For example, using the crowd to interpret satellite imagery has been used in the case of missing flight MH370. The satellite images gathered would then be made available for free to the public on a website called Tomnod, and the public participates by analysing high-resolution images for any sign of the missing plane. DigitalGlobe would use a computer algorithm to assist the in-house satellite imaging experts to follow up on leads based on the users tagging pattern.2 Three million people have joined an effort led by a satellite operator to locate the missing Malaysia Airline’s plane, which may be the largest crowdsourcing project of its kind.
It is not an exciting work, but digital crowdsourcing initiatives like this one have yielded results. After a small plane went down in the Idaho wilderness in January, in the wake of the Haiyan supertyphoon, more than 400,000 tags on images helped identify 38,000 damaged buildings; and in the case of the Oklahoma Tornado in 2013, 101,000 damaged homes were identified through digital crowdsourcing.
Mass Open Online Knowledge Sharing Besides Wikipedia, Khan Academy, a nonprofit organisation that provides free educational content online uses volunteers to share their knowledge by teaching online and translate the website into different languages to provide localization services.
Crowdsource Movie It is a unique experiment in social filmmaking by engaging world’s online community. In the case of film ‘Life in a Day’ the director of ‘State of Play’ and ‘The Last King of Scotland’, Kevin Macdonald, used crowdsource to select from 80,000 clips summited to YouTube showing the life in a single day, July 24, 2010.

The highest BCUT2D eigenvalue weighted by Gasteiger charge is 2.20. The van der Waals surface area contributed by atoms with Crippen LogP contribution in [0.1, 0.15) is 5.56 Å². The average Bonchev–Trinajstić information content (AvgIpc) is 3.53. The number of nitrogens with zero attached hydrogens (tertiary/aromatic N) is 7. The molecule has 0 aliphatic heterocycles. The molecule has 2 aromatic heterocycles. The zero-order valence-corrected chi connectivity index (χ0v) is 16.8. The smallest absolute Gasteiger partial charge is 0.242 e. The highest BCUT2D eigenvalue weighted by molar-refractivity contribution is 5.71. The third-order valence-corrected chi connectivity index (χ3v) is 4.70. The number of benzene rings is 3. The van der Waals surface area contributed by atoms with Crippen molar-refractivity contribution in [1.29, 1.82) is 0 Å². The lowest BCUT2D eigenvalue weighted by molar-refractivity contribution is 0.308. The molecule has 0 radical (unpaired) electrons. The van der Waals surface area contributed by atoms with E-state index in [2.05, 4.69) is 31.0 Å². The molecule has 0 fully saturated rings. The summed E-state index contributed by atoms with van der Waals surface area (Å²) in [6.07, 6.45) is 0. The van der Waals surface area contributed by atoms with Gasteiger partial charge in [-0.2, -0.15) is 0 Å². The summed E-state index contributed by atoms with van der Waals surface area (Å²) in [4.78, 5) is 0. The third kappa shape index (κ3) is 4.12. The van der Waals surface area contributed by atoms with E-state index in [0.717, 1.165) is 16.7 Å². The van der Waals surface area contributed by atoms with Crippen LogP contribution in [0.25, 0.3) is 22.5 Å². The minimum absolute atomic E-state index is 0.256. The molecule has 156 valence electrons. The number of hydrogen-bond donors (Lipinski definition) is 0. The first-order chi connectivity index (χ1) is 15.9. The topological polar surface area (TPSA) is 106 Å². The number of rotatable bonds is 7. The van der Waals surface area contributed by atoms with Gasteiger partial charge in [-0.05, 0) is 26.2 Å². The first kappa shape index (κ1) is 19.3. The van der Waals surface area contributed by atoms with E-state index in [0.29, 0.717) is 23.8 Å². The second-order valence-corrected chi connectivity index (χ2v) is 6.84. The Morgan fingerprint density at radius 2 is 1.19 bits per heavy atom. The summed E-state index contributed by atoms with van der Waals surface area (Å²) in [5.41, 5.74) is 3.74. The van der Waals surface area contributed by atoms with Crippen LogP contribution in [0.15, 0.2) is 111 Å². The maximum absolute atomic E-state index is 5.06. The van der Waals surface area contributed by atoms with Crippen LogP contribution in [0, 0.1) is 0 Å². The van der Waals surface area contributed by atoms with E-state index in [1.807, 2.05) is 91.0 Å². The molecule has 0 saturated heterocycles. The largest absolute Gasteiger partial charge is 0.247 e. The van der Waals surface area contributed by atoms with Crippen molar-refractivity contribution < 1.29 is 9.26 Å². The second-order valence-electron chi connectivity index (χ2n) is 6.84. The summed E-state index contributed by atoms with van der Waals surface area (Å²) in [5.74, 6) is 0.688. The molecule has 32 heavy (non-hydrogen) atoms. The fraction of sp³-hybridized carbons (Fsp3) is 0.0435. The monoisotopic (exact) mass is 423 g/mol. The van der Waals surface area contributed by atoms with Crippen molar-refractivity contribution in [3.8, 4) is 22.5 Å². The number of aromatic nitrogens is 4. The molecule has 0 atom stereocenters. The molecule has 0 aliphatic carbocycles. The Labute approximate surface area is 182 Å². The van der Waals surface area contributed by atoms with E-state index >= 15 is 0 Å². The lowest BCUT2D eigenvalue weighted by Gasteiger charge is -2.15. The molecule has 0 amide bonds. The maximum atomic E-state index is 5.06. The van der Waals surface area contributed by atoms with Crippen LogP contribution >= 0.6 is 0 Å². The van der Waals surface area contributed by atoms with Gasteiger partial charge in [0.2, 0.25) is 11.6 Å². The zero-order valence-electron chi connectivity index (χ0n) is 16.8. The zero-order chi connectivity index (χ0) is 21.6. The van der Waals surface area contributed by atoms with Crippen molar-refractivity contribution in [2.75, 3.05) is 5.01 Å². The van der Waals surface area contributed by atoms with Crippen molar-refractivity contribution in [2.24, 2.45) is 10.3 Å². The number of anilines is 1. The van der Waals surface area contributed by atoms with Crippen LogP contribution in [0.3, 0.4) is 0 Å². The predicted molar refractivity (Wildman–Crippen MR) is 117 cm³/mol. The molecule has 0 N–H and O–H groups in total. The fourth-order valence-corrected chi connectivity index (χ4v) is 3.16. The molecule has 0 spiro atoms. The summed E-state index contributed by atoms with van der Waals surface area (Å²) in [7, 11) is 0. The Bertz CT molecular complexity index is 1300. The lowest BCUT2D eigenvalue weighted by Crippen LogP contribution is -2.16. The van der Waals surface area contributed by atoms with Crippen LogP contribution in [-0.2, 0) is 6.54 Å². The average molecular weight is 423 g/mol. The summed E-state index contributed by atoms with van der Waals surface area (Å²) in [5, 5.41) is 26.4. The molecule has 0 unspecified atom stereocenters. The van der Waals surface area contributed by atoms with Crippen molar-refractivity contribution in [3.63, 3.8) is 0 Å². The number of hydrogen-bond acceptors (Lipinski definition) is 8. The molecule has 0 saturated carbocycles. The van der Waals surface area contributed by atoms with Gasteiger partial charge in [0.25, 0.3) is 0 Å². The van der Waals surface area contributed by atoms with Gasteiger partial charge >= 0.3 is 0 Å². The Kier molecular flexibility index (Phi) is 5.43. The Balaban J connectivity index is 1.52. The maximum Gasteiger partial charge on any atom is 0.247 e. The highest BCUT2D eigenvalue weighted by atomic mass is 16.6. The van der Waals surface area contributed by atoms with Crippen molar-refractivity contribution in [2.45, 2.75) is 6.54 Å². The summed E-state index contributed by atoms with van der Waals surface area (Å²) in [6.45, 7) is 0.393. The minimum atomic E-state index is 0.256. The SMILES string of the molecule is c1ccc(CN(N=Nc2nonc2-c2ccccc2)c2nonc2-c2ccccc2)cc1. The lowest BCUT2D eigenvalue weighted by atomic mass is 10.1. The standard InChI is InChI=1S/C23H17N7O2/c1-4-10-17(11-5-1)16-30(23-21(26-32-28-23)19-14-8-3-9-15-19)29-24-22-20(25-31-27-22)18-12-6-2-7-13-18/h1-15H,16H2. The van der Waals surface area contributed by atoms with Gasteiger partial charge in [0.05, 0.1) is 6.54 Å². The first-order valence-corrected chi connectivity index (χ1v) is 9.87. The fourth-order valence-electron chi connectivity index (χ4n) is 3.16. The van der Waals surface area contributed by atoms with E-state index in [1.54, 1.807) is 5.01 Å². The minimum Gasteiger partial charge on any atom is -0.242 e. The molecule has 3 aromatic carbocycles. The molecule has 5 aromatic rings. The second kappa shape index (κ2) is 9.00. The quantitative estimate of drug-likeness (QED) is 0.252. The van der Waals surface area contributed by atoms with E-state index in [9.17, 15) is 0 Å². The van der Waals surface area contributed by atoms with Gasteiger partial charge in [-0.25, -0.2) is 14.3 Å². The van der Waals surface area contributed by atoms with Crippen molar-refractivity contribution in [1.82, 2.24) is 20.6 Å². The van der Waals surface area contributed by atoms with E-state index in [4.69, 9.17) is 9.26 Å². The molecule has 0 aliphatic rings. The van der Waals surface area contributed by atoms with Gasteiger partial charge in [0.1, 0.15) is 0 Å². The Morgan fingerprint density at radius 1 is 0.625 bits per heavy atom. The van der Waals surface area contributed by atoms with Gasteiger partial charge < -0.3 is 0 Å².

‘Life in a Day’ followed two previous crowdsourcing projects by the Googleowned video sharing website. The YouTube ‘Symphony Orchestra’ gathered works of classical musicians and ‘Guggenheim’ created a tie-up with artist from around the world.
Open Innovation Open innovation allows people from all aspects of business such as investors, designers, inventors, and marketers to collaborate into a functional profit making reality. This is done either through a dedicated web platform to gain outside perspective, or used with only internal employees. Open innovation may bring together people from different parts of the world and different sectors of business to work together on a project. It is effectively a collection of different fields and levels of expertise that would not otherwise be available to any budding entrepreneur. It also elevates previously considered uninvolved parties, such as investors, to roll up their sleeves and impart their knowledge, essentially becoming more than just a cash cow.
Wikipedia One famous example of crowdsource is Wikipedia. Instead of creating an encyclopaedia on their own by hiring writers and editors, Wikipedia gives the crowd the ability to create the information on their own. The result is the most comprehensive encyclopaedia this world has ever seen.